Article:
If a creditor has already obtained a judgment in court against you, you may be anxious that you will lose vital assets or income to collections. While a creditor can use many tools to collect a debt after getting a judgment, you do have options to protect some essential types of property. For example, you may be able to negotiate with the creditor after the judgment. If you can make a reasonable offer to pay off the debt, you may be able to persuade the creditor that it would be easier to accept the offer than go through the effort of seizing your assets.
In some cases, moreover, a debtor may be on the verge of bankruptcy or may not have a significant income from which the creditor can collect. This may result in the creditor not getting paid even if they set up a garnishment, lien, or other collection method. If you are in this situation, a creditor may be especially willing to listen to an offer of limited repayment.
If you are unable to reach a satisfactory outcome by negotiating with the creditor, you may be able to argue that certain property or income should be exempt from collections efforts. Under state law, a creditor cannot seize certain types of property to collect on a debt. These often include government benefits, unemployment benefits, retirement pensions, basic furniture in a debtor’s home, and clothing. Even if income can be garnished in part, there may be limits on the degree to which it can be garnished.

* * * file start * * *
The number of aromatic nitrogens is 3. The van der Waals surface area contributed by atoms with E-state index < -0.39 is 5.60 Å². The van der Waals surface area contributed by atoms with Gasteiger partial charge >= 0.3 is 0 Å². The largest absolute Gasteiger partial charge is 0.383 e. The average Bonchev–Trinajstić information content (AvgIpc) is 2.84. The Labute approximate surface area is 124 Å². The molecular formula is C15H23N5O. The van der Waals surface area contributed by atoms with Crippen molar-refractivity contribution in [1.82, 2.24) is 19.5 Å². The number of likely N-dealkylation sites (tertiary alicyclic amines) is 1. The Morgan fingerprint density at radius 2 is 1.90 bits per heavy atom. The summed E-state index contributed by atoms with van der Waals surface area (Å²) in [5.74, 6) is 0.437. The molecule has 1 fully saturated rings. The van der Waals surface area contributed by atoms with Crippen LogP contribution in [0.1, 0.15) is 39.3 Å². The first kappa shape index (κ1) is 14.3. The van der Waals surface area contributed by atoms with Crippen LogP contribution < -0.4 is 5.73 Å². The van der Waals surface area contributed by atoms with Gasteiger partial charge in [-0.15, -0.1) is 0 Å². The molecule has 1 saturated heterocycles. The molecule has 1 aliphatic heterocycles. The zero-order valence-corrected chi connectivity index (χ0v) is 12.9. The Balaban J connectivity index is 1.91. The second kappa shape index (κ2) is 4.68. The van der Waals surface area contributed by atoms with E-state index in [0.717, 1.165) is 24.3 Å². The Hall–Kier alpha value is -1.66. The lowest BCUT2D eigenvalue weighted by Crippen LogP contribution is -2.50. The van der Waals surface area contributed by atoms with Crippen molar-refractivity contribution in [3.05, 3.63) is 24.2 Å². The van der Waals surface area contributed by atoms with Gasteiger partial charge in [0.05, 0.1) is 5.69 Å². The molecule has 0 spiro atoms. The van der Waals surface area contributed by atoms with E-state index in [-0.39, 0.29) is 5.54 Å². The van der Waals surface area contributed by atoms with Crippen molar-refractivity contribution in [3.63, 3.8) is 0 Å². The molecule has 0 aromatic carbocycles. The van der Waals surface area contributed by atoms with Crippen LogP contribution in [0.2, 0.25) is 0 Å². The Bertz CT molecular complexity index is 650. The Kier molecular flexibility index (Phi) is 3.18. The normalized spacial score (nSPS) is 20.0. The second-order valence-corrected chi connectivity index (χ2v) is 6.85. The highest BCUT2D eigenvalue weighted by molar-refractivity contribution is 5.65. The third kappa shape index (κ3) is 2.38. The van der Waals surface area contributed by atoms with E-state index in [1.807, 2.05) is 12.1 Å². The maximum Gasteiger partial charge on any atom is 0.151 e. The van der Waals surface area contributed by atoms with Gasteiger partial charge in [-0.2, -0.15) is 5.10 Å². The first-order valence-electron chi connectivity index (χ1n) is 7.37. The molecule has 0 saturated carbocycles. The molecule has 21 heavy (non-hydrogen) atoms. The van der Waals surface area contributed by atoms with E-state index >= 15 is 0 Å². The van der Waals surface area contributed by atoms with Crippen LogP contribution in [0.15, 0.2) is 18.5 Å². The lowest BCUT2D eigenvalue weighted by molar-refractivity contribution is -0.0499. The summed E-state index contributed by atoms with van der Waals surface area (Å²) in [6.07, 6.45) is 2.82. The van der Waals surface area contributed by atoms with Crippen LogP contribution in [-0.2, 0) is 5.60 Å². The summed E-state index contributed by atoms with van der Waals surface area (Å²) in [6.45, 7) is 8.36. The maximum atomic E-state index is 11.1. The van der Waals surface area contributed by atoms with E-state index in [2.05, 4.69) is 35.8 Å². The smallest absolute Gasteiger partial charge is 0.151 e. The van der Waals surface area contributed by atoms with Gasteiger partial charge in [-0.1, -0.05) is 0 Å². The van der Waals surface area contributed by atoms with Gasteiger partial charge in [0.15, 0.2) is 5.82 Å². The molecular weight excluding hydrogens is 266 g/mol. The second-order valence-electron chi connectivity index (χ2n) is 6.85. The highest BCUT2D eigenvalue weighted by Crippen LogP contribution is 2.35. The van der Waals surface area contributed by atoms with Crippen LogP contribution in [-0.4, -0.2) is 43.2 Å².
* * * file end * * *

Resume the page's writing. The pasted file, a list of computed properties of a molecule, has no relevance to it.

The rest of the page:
You can raise the argument that a certain asset or part of an asset is exempt by requesting a claim of exemption hearing. This will involve filing a claim of exemption within a short time window and notifying the creditor and potentially the sheriff of the claim. At the hearing, you will need to show why the property is exempt under state law or why seizing the property would cause a financial hardship because it is necessary to support your family or you.
Even if you lose the initial hearing, you may be able to return to court later in the garnishment process if you have suffered a substantial change in circumstances, making the garnishment a hardship at that point. This might be appropriate if you lose your job, for example, or if you develop a medical condition that results in significant health care expenses.
Limits on Exemptions
There are some limits on the hardship defense to collections efforts for certain types of debts. If the debt relates to an expense involving a necessity of life, such as food, clothing, or shelter, you theoretically will be required to pay back that debt even if it causes a financial hardship. However, you can still request a hearing. You can try to persuade the judge that paying back the debt would prevent you from adequately providing for your family. In other situations, you may not even need to go through the hearing if the creditor decides not to oppose the claim of exemption.